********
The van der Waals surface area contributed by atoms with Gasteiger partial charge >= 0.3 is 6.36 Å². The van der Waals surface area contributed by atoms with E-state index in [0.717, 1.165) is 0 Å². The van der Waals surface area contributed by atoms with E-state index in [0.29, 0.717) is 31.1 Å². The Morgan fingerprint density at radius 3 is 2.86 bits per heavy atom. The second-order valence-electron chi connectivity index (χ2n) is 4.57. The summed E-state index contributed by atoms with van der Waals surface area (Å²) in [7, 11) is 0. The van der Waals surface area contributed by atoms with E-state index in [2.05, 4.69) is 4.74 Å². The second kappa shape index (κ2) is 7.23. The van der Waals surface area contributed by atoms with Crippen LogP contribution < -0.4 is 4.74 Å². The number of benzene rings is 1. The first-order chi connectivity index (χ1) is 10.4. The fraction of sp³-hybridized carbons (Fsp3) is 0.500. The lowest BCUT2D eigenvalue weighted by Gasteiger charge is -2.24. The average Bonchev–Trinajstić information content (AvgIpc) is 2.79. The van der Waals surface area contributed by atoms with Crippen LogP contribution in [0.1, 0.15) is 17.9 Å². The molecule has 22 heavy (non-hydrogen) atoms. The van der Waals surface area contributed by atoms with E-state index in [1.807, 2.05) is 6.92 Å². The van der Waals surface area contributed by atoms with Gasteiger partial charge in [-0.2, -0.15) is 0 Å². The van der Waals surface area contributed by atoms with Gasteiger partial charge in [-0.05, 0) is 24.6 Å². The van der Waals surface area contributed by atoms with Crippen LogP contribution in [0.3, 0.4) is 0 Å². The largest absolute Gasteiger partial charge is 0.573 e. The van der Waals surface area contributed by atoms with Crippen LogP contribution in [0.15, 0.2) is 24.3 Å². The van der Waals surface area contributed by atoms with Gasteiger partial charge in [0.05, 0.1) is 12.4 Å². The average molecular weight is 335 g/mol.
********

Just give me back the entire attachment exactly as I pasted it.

The van der Waals surface area contributed by atoms with Gasteiger partial charge >= 0.3 is 6.36 Å². The van der Waals surface area contributed by atoms with E-state index in [0.717, 1.165) is 0 Å². The van der Waals surface area contributed by atoms with E-state index in [0.29, 0.717) is 31.1 Å². The Morgan fingerprint density at radius 3 is 2.86 bits per heavy atom. The second-order valence-electron chi connectivity index (χ2n) is 4.57. The summed E-state index contributed by atoms with van der Waals surface area (Å²) in [7, 11) is 0. The van der Waals surface area contributed by atoms with E-state index in [2.05, 4.69) is 4.74 Å². The second kappa shape index (κ2) is 7.23. The van der Waals surface area contributed by atoms with Crippen LogP contribution < -0.4 is 4.74 Å². The number of benzene rings is 1. The first-order chi connectivity index (χ1) is 10.4. The fraction of sp³-hybridized carbons (Fsp3) is 0.500. The lowest BCUT2D eigenvalue weighted by Gasteiger charge is -2.24. The average Bonchev–Trinajstić information content (AvgIpc) is 2.79. The van der Waals surface area contributed by atoms with Crippen LogP contribution in [0.1, 0.15) is 17.9 Å². The molecule has 22 heavy (non-hydrogen) atoms. The van der Waals surface area contributed by atoms with E-state index in [1.807, 2.05) is 6.92 Å². The van der Waals surface area contributed by atoms with Gasteiger partial charge in [-0.2, -0.15) is 0 Å². The van der Waals surface area contributed by atoms with Gasteiger partial charge in [-0.05, 0) is 24.6 Å². The van der Waals surface area contributed by atoms with Crippen LogP contribution in [0.3, 0.4) is 0 Å². The largest absolute Gasteiger partial charge is 0.573 e. The van der Waals surface area contributed by atoms with Crippen LogP contribution in [0.15, 0.2) is 24.3 Å². The van der Waals surface area contributed by atoms with Gasteiger partial charge in [0.05, 0.1) is 12.4 Å². The average molecular weight is 335 g/mol.